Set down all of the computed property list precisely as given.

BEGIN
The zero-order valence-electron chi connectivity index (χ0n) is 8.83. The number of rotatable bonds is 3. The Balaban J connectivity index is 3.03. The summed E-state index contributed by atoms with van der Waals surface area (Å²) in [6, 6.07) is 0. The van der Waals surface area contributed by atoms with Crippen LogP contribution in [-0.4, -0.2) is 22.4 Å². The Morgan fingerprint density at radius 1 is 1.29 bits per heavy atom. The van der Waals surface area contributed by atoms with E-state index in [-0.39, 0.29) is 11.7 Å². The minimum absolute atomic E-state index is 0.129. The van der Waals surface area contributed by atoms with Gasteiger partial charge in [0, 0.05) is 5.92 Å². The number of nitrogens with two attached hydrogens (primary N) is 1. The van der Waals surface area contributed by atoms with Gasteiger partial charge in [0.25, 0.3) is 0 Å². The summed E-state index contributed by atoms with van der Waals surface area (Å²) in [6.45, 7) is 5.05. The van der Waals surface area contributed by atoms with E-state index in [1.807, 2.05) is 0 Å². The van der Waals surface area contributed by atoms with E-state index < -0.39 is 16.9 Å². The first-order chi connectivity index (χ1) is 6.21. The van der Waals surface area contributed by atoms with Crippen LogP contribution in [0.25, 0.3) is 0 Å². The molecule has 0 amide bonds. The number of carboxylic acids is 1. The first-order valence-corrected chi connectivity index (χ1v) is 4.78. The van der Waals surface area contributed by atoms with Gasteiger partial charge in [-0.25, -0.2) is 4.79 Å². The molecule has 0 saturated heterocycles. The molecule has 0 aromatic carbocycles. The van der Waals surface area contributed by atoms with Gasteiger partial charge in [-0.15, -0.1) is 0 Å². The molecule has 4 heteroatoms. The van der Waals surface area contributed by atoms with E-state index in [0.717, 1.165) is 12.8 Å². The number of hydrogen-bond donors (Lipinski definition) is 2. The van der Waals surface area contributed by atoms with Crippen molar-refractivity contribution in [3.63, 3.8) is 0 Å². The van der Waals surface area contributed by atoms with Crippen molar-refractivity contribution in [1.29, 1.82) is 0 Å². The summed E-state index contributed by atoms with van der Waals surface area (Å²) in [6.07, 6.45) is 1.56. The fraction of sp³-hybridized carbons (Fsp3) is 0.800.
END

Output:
The zero-order valence-electron chi connectivity index (χ0n) is 8.83. The number of rotatable bonds is 3. The Balaban J connectivity index is 3.03. The summed E-state index contributed by atoms with van der Waals surface area (Å²) in [6, 6.07) is 0. The van der Waals surface area contributed by atoms with Crippen LogP contribution in [-0.4, -0.2) is 22.4 Å². The Morgan fingerprint density at radius 1 is 1.29 bits per heavy atom. The van der Waals surface area contributed by atoms with E-state index in [-0.39, 0.29) is 11.7 Å². The minimum absolute atomic E-state index is 0.129. The van der Waals surface area contributed by atoms with Gasteiger partial charge in [0, 0.05) is 5.92 Å². The number of nitrogens with two attached hydrogens (primary N) is 1. The van der Waals surface area contributed by atoms with Gasteiger partial charge in [0.25, 0.3) is 0 Å². The summed E-state index contributed by atoms with van der Waals surface area (Å²) in [6.45, 7) is 5.05. The van der Waals surface area contributed by atoms with E-state index in [1.807, 2.05) is 0 Å². The van der Waals surface area contributed by atoms with E-state index < -0.39 is 16.9 Å². The first-order chi connectivity index (χ1) is 6.21. The van der Waals surface area contributed by atoms with Crippen LogP contribution in [0.25, 0.3) is 0 Å². The molecule has 0 amide bonds. The number of carboxylic acids is 1. The first-order valence-corrected chi connectivity index (χ1v) is 4.78. The van der Waals surface area contributed by atoms with Gasteiger partial charge in [-0.25, -0.2) is 4.79 Å². The molecule has 0 saturated heterocycles. The molecule has 0 aromatic carbocycles. The van der Waals surface area contributed by atoms with Gasteiger partial charge in [-0.15, -0.1) is 0 Å². The molecule has 4 heteroatoms. The van der Waals surface area contributed by atoms with E-state index in [0.717, 1.165) is 12.8 Å². The number of hydrogen-bond donors (Lipinski definition) is 2. The van der Waals surface area contributed by atoms with Crippen molar-refractivity contribution in [3.63, 3.8) is 0 Å². The van der Waals surface area contributed by atoms with Crippen molar-refractivity contribution in [1.29, 1.82) is 0 Å². The summed E-state index contributed by atoms with van der Waals surface area (Å²) in [6.07, 6.45) is 1.56. The fraction of sp³-hybridized carbons (Fsp3) is 0.800.